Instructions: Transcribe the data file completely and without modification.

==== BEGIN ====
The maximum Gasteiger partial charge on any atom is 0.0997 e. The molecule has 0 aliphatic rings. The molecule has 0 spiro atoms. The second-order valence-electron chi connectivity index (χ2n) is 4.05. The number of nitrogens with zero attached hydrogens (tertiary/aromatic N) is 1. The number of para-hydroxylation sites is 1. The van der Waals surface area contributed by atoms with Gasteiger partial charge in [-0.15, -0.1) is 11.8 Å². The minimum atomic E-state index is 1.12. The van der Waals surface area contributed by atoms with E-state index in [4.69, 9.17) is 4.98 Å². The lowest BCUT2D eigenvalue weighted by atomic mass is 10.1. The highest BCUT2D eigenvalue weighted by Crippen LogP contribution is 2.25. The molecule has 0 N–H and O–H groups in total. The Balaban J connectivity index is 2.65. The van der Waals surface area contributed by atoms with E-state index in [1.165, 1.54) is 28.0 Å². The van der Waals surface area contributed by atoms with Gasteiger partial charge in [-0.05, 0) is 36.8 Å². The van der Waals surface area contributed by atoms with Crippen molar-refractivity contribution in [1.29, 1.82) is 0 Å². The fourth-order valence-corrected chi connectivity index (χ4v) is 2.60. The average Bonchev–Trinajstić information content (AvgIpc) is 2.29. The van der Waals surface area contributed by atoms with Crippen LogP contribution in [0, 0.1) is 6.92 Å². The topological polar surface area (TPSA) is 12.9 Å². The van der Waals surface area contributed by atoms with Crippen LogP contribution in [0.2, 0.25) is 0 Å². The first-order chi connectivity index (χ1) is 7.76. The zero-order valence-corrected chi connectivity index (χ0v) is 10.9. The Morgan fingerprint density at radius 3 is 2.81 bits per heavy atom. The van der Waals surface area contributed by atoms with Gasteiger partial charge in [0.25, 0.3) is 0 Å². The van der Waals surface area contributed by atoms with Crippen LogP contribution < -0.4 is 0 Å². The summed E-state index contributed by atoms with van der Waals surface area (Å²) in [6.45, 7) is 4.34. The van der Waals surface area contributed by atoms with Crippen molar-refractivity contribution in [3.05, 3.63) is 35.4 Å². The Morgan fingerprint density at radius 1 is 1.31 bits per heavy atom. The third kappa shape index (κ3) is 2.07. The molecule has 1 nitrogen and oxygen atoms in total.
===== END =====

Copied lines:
The maximum Gasteiger partial charge on any atom is 0.0997 e. The molecule has 0 aliphatic rings. The molecule has 0 spiro atoms. The second-order valence-electron chi connectivity index (χ2n) is 4.05. The number of nitrogens with zero attached hydrogens (tertiary/aromatic N) is 1. The number of para-hydroxylation sites is 1. The van der Waals surface area contributed by atoms with Gasteiger partial charge in [-0.15, -0.1) is 11.8 Å². The minimum atomic E-state index is 1.12. The van der Waals surface area contributed by atoms with E-state index in [4.69, 9.17) is 4.98 Å². The lowest BCUT2D eigenvalue weighted by atomic mass is 10.1. The highest BCUT2D eigenvalue weighted by Crippen LogP contribution is 2.25. The molecule has 0 N–H and O–H groups in total. The Balaban J connectivity index is 2.65. The van der Waals surface area contributed by atoms with E-state index in [1.165, 1.54) is 28.0 Å². The van der Waals surface area contributed by atoms with Gasteiger partial charge in [-0.05, 0) is 36.8 Å². The van der Waals surface area contributed by atoms with Crippen molar-refractivity contribution in [1.29, 1.82) is 0 Å². The fourth-order valence-corrected chi connectivity index (χ4v) is 2.60. The average Bonchev–Trinajstić information content (AvgIpc) is 2.29. The van der Waals surface area contributed by atoms with Crippen LogP contribution in [0, 0.1) is 6.92 Å². The topological polar surface area (TPSA) is 12.9 Å². The van der Waals surface area contributed by atoms with Crippen LogP contribution in [0.2, 0.25) is 0 Å². The first-order chi connectivity index (χ1) is 7.76. The zero-order valence-corrected chi connectivity index (χ0v) is 10.9. The Morgan fingerprint density at radius 3 is 2.81 bits per heavy atom. The van der Waals surface area contributed by atoms with Gasteiger partial charge in [0.25, 0.3) is 0 Å². The van der Waals surface area contributed by atoms with Crippen LogP contribution < -0.4 is 0 Å². The summed E-state index contributed by atoms with van der Waals surface area (Å²) in [6.45, 7) is 4.34. The van der Waals surface area contributed by atoms with Crippen molar-refractivity contribution in [3.05, 3.63) is 35.4 Å². The Morgan fingerprint density at radius 1 is 1.31 bits per heavy atom. The third kappa shape index (κ3) is 2.07. The molecule has 1 nitrogen and oxygen atoms in total.